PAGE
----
This is the Counting Crows’ first all-new studio album in six years, since Hard Candy back in 2002.
This is a quasi-concept album. It is divided into two halves, which are, as the title suggests, “Saturday Night” and “Sunday Morning”. Lead singer Adam Duritz explains the basis for the concept as follows: “Saturday night is when you sin, and Sunday morning is when you regret. Sinning is often done very loudly, angrily, bitterly, violently.” Thus it is that the first half of the album pulses with a loud, throbbing, guitar-driven energy. The songs are about losing yourself in the party scene, trying to experience some sort of connectedness with others, and trying to find some sort of meaning–all of which the party scene promises but fails miserably to deliver. The climax of this half of the album is the song “Cowboys”, in which the protagonist is so determined to find some sort of meaning in life and relationship with others that he becomes a serial killer: “Oh, I will make you look at me!”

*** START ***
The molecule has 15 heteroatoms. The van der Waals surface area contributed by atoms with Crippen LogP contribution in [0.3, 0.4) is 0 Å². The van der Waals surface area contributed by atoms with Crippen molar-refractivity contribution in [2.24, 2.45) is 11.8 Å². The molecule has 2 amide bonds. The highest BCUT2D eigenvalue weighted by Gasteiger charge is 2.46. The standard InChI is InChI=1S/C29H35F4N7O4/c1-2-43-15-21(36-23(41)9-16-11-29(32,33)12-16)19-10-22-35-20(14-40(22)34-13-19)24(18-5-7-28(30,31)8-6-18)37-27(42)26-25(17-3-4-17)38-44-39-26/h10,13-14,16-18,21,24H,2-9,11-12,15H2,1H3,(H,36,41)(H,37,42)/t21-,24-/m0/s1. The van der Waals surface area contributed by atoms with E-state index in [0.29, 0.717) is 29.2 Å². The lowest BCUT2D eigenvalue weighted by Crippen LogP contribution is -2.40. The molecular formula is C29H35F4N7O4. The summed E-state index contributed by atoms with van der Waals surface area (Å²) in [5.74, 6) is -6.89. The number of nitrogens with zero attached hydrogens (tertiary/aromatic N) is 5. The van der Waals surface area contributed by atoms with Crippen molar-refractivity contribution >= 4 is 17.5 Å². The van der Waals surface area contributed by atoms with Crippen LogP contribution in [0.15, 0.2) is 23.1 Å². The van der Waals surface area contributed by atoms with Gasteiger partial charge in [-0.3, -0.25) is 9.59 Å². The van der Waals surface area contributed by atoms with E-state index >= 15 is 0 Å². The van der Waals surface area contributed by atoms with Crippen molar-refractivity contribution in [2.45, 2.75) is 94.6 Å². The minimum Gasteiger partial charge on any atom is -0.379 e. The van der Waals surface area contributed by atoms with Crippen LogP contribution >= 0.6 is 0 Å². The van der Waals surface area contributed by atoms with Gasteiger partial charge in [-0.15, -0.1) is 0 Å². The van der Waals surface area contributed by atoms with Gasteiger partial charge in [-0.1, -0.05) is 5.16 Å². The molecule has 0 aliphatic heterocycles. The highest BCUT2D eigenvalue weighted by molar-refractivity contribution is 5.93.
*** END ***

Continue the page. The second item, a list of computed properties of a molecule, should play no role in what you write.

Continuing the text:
On the second half of the album, the tone changes drastically. The mood is much quieter and more reflective here. The songs deal with the themes of regret, going to bed with the wrong woman but waking up alone anyway, being stuck in a relationship that you can’t handle, recognizing that there are reasons why women should stay away from you (“You Can’t Count On Me”), longing for an old love, and finally ending on the hopeful note of recognizing that there is still a life out there to be lived.
This album has a little of everything that we loved them for in the early days: the sparse, reflective sound of the debut album August and Everything After, and the hard, driving sound of Recovering the Satellites. All in all, this album marks an excellent addition to the Counting Crows’ body of work.